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The first sketch for ‘Ain’t no sunshine’ dates from 1995.
It’s a simple undressed ballad with the text:

“Ain’t no sunsine
to polish my dreams,
come sweet sleep, come careless..”

When clarinettist David Kweksilber asked me to write for his Big Band, i dug up this sketch, and fiddled around with it.
When i started the BigBand-work, the accompaniment of the original ballad (doublebass and drums played with brushes), had become more important than the melody,
which only survives as a hazy shadow.

This was january 2008 and i stayed and worked at the ICC on the island of Gotland, Sweden in the town of Visby, and the only thing i had brought with me were scores of several Bach-cantatas and some 70’s cd’s of Scott Walker and Nick Drake.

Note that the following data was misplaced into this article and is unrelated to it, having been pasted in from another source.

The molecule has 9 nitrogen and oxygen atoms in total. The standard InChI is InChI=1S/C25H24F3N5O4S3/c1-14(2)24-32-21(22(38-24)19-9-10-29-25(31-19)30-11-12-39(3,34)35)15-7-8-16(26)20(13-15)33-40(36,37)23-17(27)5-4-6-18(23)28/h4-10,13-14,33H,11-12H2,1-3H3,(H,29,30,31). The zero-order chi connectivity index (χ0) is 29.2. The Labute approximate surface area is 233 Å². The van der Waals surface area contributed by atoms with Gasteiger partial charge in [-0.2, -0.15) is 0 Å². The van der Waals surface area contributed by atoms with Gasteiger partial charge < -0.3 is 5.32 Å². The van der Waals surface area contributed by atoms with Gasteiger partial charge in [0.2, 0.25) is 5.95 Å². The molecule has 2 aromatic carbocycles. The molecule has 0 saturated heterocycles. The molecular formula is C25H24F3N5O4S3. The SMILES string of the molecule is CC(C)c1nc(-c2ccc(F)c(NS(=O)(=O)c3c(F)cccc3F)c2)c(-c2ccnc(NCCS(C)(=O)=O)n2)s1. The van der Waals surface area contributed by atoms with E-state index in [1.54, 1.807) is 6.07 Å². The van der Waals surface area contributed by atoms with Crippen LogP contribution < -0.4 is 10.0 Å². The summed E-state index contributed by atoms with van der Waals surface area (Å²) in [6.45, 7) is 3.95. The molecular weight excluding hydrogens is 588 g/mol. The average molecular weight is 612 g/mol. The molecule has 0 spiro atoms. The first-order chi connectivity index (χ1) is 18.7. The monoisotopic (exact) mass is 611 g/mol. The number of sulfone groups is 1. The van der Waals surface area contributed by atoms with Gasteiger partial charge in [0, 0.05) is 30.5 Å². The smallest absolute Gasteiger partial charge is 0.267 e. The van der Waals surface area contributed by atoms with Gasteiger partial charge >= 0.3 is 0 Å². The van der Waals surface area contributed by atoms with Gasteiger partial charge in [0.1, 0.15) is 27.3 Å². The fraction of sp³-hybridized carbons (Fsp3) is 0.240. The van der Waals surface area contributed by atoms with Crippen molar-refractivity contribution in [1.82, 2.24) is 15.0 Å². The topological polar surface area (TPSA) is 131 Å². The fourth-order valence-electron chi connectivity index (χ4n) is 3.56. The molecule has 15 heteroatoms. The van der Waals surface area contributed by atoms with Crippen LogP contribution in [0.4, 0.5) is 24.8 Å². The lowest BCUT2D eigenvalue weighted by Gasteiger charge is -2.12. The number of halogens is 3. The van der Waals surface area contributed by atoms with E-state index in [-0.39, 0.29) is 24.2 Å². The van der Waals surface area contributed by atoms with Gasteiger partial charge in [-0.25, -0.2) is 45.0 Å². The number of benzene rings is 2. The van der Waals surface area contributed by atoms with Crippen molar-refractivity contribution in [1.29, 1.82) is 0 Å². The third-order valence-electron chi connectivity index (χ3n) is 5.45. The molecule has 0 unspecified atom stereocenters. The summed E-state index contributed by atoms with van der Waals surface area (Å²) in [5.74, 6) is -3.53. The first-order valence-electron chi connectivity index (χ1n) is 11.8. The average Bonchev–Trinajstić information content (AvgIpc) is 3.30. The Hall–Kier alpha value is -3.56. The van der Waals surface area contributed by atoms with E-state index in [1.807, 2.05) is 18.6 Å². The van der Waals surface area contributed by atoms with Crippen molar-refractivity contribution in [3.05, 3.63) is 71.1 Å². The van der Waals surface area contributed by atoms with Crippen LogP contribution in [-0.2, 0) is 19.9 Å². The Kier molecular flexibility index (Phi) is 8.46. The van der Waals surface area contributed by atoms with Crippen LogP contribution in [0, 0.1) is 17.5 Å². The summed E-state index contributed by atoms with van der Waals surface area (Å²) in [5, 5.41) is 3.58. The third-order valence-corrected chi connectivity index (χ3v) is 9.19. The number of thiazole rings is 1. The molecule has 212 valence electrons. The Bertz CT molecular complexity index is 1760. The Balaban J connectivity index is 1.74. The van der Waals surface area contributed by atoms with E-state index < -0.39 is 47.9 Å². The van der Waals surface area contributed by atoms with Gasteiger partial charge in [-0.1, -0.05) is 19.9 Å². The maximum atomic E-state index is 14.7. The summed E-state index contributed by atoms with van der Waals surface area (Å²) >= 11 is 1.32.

Playing the cantatas at the piano every morning made Bach enter the BigBand-work in different ways:
His name is hidden in the score everywhere,
and at the end of the work the musicians, as an ode, put down their instruments and whistle an accompaniment to chords derived from a Bach-recitativo.

“Ain’t no sunshine” is a work with open spaces
where the melody mostly fails to be,
double-bass, drums and brasschords taking over the lead with their
accompanimental patterns.

The ‘sentimental mood’ of Drake and Walker did the rest.